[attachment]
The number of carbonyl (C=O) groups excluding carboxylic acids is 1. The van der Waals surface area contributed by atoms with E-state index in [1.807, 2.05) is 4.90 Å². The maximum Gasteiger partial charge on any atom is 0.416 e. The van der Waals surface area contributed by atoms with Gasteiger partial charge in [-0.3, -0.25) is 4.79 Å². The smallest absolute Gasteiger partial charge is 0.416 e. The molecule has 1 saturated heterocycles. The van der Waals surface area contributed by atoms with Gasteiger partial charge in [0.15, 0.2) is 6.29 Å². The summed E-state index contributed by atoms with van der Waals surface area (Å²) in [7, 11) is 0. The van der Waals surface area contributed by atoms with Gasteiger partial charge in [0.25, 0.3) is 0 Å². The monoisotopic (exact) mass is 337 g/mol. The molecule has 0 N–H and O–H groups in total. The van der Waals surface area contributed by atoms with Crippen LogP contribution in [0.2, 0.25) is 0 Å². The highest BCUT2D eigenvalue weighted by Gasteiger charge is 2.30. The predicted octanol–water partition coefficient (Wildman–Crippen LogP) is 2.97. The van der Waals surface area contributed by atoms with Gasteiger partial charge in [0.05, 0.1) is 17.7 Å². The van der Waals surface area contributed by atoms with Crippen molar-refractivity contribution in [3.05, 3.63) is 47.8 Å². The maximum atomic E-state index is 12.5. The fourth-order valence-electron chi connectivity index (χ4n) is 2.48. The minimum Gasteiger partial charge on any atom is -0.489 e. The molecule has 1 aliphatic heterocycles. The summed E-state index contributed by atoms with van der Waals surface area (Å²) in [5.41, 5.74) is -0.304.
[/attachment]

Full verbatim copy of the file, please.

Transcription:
The number of carbonyl (C=O) groups excluding carboxylic acids is 1. The van der Waals surface area contributed by atoms with E-state index in [1.807, 2.05) is 4.90 Å². The maximum Gasteiger partial charge on any atom is 0.416 e. The van der Waals surface area contributed by atoms with Gasteiger partial charge in [-0.3, -0.25) is 4.79 Å². The smallest absolute Gasteiger partial charge is 0.416 e. The molecule has 1 saturated heterocycles. The van der Waals surface area contributed by atoms with Gasteiger partial charge in [0.15, 0.2) is 6.29 Å². The summed E-state index contributed by atoms with van der Waals surface area (Å²) in [7, 11) is 0. The van der Waals surface area contributed by atoms with Gasteiger partial charge in [0.25, 0.3) is 0 Å². The monoisotopic (exact) mass is 337 g/mol. The molecule has 0 N–H and O–H groups in total. The van der Waals surface area contributed by atoms with Crippen LogP contribution in [0.2, 0.25) is 0 Å². The highest BCUT2D eigenvalue weighted by Gasteiger charge is 2.30. The predicted octanol–water partition coefficient (Wildman–Crippen LogP) is 2.97. The van der Waals surface area contributed by atoms with Gasteiger partial charge in [0.05, 0.1) is 17.7 Å². The van der Waals surface area contributed by atoms with Crippen molar-refractivity contribution in [3.05, 3.63) is 47.8 Å². The maximum atomic E-state index is 12.5. The fourth-order valence-electron chi connectivity index (χ4n) is 2.48. The minimum Gasteiger partial charge on any atom is -0.489 e. The molecule has 1 aliphatic heterocycles. The summed E-state index contributed by atoms with van der Waals surface area (Å²) in [5.41, 5.74) is -0.304.